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Stalemate in Ukraine Is the Hesitant West’s Fault

Ukrainian soldiers in a tank. General Staff of the Armed Forces of Ukraine

The commander of Ukraine’s Armed Forces, General Valery Zaluzhny, admitted in a recent interview with The Economist that expectations of a successful Ukrainian counteroffensive were, to put it mildly, overly optimistic. The Ukrainians have run into a powerful line of Russian defense, and the war has finally turned into one of attrition. Ukraine urgently needs new solutions, a new strategy and a ready supply of high-tech weaponry to advance its position.

This sad situation has not come as a surprise to anyone following the course of the war. The Ukrainian army learned a lot and achieved impressive victories in 2022. Since then, they have been unable to repeat those successes. To a large extent, the problem lies in the chronic under-equipping of the Ukrainian Armed Forces, which stems from the indecisiveness, and often cowardice, of Kyiv's Western partners to supply the desperately needed arms and equipment.

As has been said many times — and what Western leaders themselves recognize — President Vladimir Putin's attack on Ukraine is not a local conflict rooted in territorial disputes between two neighboring states. It is an attack on the very foundations of the existing world order, and an aggressive attempt to rewrite the rules that underpin it. 

Putin's ideal world is one of “war of all against all,” where might makes right and powerful nations form spheres of influence, ensconcing themselves within an entourage of satellite states. This forms the basis of multipolarity, a concept that Russian diplomacy has peddled for decades. In this effort, Moscow finds support among allies like China, Iran and North Korea as well as many countries in the Global South who are particularly in favor of the idea of solving political problems by force. That is, unless that force is directed at them.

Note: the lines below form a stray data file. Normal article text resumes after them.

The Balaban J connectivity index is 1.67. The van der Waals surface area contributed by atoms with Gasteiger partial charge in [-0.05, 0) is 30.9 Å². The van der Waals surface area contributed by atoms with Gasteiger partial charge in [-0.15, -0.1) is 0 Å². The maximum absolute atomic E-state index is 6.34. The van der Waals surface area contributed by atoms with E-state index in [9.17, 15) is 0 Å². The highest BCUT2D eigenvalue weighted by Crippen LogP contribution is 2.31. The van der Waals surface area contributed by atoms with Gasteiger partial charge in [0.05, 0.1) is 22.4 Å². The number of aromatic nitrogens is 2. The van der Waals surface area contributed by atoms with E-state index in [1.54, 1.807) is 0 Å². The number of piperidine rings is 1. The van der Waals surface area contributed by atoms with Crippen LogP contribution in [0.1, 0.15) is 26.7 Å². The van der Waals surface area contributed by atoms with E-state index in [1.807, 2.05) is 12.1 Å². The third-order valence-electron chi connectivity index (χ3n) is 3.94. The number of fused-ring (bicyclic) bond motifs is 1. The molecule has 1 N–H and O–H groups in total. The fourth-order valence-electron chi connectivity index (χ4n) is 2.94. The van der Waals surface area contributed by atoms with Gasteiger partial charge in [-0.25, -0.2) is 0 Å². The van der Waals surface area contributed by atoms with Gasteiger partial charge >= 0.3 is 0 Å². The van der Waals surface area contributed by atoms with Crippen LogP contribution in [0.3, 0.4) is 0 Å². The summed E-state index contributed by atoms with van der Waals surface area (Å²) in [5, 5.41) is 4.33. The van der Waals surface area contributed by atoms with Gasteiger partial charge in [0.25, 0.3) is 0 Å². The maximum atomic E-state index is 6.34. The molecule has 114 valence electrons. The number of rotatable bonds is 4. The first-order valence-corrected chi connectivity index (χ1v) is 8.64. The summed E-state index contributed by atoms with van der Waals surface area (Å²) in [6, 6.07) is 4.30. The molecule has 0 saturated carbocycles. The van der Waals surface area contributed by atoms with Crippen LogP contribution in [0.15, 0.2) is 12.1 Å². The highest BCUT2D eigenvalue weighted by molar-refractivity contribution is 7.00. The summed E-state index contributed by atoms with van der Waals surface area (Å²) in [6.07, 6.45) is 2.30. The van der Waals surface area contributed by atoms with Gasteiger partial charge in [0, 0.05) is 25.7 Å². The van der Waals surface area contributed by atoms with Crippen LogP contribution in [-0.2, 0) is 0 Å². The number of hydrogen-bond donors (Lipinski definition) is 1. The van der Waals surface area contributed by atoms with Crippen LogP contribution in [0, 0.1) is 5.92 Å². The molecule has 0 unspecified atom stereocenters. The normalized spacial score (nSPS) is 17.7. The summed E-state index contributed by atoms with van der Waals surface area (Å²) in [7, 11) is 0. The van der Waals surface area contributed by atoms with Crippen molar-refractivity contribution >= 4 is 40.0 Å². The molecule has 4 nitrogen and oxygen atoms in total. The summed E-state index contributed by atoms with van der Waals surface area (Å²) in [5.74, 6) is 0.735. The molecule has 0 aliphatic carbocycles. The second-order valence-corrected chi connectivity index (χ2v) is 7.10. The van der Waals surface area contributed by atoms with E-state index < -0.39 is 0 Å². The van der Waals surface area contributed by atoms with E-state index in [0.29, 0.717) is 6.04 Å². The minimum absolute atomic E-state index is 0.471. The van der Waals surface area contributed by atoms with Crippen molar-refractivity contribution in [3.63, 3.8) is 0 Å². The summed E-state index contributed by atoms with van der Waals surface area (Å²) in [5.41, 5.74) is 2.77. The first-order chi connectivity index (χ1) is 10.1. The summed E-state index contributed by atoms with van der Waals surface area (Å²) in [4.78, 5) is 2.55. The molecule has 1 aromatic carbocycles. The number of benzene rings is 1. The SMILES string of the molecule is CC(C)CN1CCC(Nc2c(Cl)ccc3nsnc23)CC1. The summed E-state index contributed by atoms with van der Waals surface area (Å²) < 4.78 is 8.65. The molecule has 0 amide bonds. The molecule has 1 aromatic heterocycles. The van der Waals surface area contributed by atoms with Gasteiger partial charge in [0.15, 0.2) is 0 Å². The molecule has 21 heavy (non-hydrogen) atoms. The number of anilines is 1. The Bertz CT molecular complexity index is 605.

History abounds with examples of regional conflicts exploding into existential cataclysms. World War I was started by the Austro-Hungarian Empire’s attack on Serbia, which to many at the time seemed a fairly local affair. Germany’s invasion of Poland kicked off World War II. Before that, Hitler got away with rejecting the Treaty of Versailles, annexing Austria, remilitarizing the Rhineland and more. The leaders of Britain and France even abandoned Czechoslovakia to Nazi Germany in 1938. All of this was in the name of "a long peace for generations to come." That peace lasted for about a year.